Update: A thread in r/pokemongo addresses most of the game playability gripes i express below. Very useful if you’re new to the game. Check it out.


Much hyped Pokémon Go finally launched in Canada over the weekend (while I was out camping). I downloaded it ASAP, after some expected server issues setting up my account, I fired up the game in a few random places on my way back home. I was able to catch a handful of Pokémon at the random places we stopped along the way and a few at home.

I noticed a Pokéstop down the street so I thought I’d try the walk-around-in-circles-staring-at-my-phone-like-an-idiot thing I’ve been hearing so much about… literally everywhere. The Pokéstop was about 600m away and rewarded me with 3 Pokéballs for my efforts. I’m not sure what I was expecting, but I found this to be a disappointing amount. I did not encounter any wild pokémon along the way, so I decided to take a more circuitous route home, in an attempt to stumble across more. I did not.

To be clear, I have no idea how to play this game.

On my walk, I noticed several leaf type patterns pop up on the map, I assumed these represented Pokémon burrowing or scurrying away. So I attempted to follow and capture them.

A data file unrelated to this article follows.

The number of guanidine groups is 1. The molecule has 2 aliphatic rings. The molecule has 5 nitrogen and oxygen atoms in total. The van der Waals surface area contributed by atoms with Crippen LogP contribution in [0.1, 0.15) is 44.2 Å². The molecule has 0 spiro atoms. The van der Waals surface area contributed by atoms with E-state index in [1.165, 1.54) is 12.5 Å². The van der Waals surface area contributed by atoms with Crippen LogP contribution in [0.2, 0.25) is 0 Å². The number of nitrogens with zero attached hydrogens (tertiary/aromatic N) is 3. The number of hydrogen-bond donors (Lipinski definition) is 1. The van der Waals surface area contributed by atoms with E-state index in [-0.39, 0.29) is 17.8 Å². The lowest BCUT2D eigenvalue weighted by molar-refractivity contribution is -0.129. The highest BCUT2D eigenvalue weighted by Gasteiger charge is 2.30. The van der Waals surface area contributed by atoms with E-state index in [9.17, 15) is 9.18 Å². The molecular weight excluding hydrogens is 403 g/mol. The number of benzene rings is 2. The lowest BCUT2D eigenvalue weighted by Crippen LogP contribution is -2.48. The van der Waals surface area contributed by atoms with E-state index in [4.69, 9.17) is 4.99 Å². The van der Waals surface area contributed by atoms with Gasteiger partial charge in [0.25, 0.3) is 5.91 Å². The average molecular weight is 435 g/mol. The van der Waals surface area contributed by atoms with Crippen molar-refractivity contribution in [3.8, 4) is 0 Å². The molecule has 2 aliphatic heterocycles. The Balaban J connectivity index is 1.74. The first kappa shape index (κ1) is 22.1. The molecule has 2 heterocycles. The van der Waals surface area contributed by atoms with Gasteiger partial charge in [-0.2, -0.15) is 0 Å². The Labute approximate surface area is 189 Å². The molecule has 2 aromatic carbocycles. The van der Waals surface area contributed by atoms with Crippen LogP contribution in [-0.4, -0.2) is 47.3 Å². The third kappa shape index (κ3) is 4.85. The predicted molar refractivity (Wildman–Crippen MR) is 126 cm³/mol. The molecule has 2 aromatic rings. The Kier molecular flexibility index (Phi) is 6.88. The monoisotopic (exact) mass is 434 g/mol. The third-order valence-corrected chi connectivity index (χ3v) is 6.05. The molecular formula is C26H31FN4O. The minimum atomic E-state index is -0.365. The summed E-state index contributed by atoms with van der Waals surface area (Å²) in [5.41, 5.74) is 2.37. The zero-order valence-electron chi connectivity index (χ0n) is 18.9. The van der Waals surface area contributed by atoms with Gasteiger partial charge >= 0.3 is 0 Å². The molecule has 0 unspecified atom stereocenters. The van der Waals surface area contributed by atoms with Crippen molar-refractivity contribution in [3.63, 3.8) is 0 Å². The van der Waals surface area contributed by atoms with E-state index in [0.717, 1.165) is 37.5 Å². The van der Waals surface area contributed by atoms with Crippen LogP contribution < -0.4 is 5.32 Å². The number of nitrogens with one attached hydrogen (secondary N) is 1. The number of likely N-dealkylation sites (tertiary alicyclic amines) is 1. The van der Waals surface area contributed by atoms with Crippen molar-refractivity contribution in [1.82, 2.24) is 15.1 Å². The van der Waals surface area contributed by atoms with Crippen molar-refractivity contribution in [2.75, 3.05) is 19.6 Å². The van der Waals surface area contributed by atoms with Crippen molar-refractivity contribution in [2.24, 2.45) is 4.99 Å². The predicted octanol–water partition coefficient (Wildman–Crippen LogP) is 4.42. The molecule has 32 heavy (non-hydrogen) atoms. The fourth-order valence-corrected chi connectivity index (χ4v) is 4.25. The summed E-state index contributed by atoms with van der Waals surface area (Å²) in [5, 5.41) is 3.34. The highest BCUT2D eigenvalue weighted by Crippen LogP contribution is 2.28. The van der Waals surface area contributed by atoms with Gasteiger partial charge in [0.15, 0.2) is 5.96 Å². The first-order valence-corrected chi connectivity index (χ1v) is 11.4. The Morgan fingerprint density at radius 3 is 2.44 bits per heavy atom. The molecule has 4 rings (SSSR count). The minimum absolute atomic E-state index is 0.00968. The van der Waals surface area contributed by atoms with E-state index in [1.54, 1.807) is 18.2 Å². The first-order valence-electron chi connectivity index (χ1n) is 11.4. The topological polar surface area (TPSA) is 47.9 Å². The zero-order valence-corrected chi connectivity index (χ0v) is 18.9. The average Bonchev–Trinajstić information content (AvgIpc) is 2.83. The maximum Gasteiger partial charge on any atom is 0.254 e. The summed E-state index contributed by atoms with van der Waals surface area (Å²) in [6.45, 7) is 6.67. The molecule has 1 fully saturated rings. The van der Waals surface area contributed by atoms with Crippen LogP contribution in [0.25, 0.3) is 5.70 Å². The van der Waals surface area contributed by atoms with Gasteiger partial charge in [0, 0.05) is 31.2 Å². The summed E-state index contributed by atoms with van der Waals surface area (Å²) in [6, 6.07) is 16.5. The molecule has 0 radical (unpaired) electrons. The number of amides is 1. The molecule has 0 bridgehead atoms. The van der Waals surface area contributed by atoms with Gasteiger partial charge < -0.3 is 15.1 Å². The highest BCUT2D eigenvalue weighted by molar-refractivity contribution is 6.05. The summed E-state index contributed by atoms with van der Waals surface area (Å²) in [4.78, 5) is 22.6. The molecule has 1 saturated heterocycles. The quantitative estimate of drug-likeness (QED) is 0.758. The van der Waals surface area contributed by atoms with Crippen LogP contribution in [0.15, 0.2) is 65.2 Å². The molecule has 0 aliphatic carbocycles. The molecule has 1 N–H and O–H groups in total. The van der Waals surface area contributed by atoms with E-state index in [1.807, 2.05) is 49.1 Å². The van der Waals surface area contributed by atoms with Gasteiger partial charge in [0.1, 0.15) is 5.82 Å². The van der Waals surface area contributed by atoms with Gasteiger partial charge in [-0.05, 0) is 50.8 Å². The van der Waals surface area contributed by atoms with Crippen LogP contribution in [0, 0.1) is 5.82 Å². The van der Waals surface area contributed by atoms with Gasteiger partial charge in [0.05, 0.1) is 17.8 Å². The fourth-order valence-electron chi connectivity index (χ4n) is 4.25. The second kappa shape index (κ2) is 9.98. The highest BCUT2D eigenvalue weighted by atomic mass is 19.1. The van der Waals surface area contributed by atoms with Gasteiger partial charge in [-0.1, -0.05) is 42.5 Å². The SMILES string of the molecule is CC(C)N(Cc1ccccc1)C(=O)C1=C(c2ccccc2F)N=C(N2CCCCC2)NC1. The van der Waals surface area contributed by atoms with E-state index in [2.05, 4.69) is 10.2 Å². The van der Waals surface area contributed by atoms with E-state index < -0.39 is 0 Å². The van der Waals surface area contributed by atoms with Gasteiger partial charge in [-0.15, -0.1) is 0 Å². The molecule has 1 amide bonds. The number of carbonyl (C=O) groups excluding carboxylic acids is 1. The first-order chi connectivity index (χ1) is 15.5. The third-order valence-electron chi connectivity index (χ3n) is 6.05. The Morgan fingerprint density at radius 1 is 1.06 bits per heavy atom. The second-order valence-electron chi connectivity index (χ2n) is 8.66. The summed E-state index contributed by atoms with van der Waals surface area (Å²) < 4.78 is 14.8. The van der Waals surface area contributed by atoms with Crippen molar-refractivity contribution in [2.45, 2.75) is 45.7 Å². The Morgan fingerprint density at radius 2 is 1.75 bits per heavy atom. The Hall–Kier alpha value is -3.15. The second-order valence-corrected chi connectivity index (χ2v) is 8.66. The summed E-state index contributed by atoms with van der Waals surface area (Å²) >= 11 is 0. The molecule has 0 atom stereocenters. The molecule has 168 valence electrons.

There is no real in-game indication on how you are supposed to do this. I can’t be sure if I was unable to catch one because I was doing something wrong; there was a server issue; or if it’s intended to be extremely difficult to find a Pokémon. When I finally found one, the process of catching a Pokémon was equally non-intuitive. A target appears overtop of the character, so looks like you’re supposed to try to throw balls right at it. But the “catch” animation seems to happen behind the character. But when you throw a ball behind the character, nothing it doesn’t work! Or maybe it’s random? All-in-all I found it extremely frustrating and disappointing.

After finishing this post I’ll do some research, I’m sure I must be doing something wrong. After all a game with such mass appeal must be much more intuitive.


From a more technical perspective, the augmented reality aspects of the game are a little overblown. The game does 2 things that are being called “augmented reality.”

1) Spawning locations and characters on top of a real world map. I suppose this is interesting, but not a ground breaking technical achievement in 2016. It seems to rely mainly on readily available, quality, map data.

2) The Pokémon appear in the real world! Except they don’t really. The game seems to pick a point, roughly on the horizon and the Pokémon graphics are overlaid over the image of the camera, rather dumbly. Pokémon aren’t hiding behind bushes or taking into account the real world in any way. I caught one that spawned on my son’s face.